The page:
Thames Ditton, England, the daughter of
Joseph Syme (q.v.) and Laura
née Blair (d 1944); her father’s wealth generated from her grandfather’s
share of The Age newspaper allowed for a privileged but independent
life and she never married. Her education at Newnham College, Cambridge (M.A.,
1914) and University of Melbourne (Dip Ed., 1914) suggests an earlier
career as a teacher (1915-21), but little is known. Instead, Syme forged a
name in the art scene as one of the pioneering women artists in the 1920s
and 30s; she studied at the La Grande Chavmiére, Paris (1922-23), Grosvenor
School of Modern Art, London (1929) where her lifelong friend Ethel Spowers
(1890-1947) was also a pupil and later at Académie Lhote (1929-30), Paris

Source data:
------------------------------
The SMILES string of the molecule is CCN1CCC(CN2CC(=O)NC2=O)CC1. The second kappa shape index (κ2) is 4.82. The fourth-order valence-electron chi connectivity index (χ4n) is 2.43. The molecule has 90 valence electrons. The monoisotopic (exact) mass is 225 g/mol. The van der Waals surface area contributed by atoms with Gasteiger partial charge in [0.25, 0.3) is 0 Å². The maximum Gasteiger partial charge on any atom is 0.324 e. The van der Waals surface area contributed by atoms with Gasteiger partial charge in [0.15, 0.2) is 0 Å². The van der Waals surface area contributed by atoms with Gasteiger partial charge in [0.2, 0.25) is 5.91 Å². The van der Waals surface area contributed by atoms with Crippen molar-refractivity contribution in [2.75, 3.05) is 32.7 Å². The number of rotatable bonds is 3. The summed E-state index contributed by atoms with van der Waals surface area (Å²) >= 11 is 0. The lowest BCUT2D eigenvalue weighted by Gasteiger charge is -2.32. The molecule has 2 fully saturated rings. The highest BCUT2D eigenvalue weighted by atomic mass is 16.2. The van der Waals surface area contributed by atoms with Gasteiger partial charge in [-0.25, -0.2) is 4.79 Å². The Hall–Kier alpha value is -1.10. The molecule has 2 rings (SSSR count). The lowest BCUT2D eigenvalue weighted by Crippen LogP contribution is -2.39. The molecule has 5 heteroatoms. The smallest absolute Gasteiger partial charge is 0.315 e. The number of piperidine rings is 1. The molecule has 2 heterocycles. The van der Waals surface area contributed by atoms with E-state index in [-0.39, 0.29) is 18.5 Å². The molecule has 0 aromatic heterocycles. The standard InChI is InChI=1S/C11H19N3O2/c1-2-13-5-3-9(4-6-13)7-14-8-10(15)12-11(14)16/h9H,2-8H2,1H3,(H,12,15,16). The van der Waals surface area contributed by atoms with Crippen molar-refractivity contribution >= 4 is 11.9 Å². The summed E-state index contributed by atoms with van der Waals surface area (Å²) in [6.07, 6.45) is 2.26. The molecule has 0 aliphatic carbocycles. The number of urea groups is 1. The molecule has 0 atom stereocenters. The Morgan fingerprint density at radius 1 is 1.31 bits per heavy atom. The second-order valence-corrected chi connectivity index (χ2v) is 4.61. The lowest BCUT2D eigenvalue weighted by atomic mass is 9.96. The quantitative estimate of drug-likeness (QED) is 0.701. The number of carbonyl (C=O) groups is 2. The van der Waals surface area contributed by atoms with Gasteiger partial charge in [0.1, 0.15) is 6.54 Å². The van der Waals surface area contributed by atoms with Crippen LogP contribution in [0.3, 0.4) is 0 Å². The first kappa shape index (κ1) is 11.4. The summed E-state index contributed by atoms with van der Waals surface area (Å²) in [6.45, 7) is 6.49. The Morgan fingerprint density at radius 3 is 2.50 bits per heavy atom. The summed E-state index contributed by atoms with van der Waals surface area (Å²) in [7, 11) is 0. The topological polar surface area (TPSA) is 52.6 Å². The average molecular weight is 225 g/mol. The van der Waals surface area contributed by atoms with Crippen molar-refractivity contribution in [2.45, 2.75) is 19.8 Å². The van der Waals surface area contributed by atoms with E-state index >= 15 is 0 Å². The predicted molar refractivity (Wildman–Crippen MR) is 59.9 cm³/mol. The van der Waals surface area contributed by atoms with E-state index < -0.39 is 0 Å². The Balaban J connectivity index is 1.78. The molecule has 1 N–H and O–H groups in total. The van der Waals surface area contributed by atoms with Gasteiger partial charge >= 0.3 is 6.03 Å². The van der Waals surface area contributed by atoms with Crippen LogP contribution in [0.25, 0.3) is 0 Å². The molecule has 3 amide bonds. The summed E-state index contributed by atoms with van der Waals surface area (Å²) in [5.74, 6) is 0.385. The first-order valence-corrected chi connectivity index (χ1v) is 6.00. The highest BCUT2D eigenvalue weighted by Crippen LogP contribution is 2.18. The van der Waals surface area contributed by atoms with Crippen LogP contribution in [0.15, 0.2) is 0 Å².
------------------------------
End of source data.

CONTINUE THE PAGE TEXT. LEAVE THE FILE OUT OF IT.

before her return to Australia. One of her first exhibitions of
watercolours held at Queen’s Hall (Sep-Oct 1925) heralded her coming as an
artist; reviewers both praised and criticised her works equally notably
The Age critic who reported - “All very good, but in many cases, not
carried far enough”. After her return to Australia in 1930 her art began to
reflect the modernist style with influence of Cubism. A councillor of the
Women’s College (Melbourne University) from its inception until her death,
Syme was also prominent in the formation of the Contemporary Art Society
(1938) and exhibited in the inaugural exhibition held the following year.
Residing at 202 Orrong Road, Toorak, she died on 6 June 1961 after a
long illness. A major exhibition of her works was held at Jim Alexander
Gallery, Melbourne in 1988.
“A Biographical Register 1788-1939” (Vol II).
Robb, G & Smith, E., “Concise Dictionary of
Australian Artists” (1993).
McCulloch, A., “The Encyclopedia of
Australian Art” (1994).
The Age 22 September 1925.
The Argus 22 September 1925.
The Herald 7 June 1961.
The Age 8 & 10 June 1961.
The Sun 9 June 1961.
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